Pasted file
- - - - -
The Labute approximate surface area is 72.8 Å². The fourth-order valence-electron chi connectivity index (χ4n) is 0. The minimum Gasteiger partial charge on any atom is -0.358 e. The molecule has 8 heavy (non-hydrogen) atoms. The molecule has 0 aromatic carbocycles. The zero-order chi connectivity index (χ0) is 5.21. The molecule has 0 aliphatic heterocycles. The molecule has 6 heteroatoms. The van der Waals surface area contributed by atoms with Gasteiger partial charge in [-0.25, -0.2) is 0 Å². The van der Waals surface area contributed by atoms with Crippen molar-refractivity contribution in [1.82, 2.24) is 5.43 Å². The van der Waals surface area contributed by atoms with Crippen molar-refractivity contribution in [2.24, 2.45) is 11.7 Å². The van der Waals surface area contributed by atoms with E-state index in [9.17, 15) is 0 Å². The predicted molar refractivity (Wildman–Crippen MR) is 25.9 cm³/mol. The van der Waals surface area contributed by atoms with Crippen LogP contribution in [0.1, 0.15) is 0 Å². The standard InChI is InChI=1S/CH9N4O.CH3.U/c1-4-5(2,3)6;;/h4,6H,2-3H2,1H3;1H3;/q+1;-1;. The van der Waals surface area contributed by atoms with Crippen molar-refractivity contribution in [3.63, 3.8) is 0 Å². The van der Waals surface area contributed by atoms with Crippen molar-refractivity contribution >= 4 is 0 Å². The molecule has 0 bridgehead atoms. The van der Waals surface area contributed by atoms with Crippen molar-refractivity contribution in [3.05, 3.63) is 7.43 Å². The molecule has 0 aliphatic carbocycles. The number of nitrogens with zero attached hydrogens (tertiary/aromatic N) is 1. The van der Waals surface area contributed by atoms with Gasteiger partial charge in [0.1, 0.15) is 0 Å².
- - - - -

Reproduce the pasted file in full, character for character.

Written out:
The Labute approximate surface area is 72.8 Å². The fourth-order valence-electron chi connectivity index (χ4n) is 0. The minimum Gasteiger partial charge on any atom is -0.358 e. The molecule has 8 heavy (non-hydrogen) atoms. The molecule has 0 aromatic carbocycles. The zero-order chi connectivity index (χ0) is 5.21. The molecule has 0 aliphatic heterocycles. The molecule has 6 heteroatoms. The van der Waals surface area contributed by atoms with Gasteiger partial charge in [-0.25, -0.2) is 0 Å². The van der Waals surface area contributed by atoms with Crippen molar-refractivity contribution in [1.82, 2.24) is 5.43 Å². The van der Waals surface area contributed by atoms with Crippen molar-refractivity contribution in [2.24, 2.45) is 11.7 Å². The van der Waals surface area contributed by atoms with E-state index in [9.17, 15) is 0 Å². The predicted molar refractivity (Wildman–Crippen MR) is 25.9 cm³/mol. The van der Waals surface area contributed by atoms with Crippen LogP contribution in [0.1, 0.15) is 0 Å². The standard InChI is InChI=1S/CH9N4O.CH3.U/c1-4-5(2,3)6;;/h4,6H,2-3H2,1H3;1H3;/q+1;-1;. The van der Waals surface area contributed by atoms with Crippen molar-refractivity contribution in [3.63, 3.8) is 0 Å². The van der Waals surface area contributed by atoms with Crippen molar-refractivity contribution >= 4 is 0 Å². The molecule has 0 bridgehead atoms. The van der Waals surface area contributed by atoms with Crippen molar-refractivity contribution in [3.05, 3.63) is 7.43 Å². The molecule has 0 aliphatic carbocycles. The number of nitrogens with zero attached hydrogens (tertiary/aromatic N) is 1. The van der Waals surface area contributed by atoms with Gasteiger partial charge in [0.1, 0.15) is 0 Å².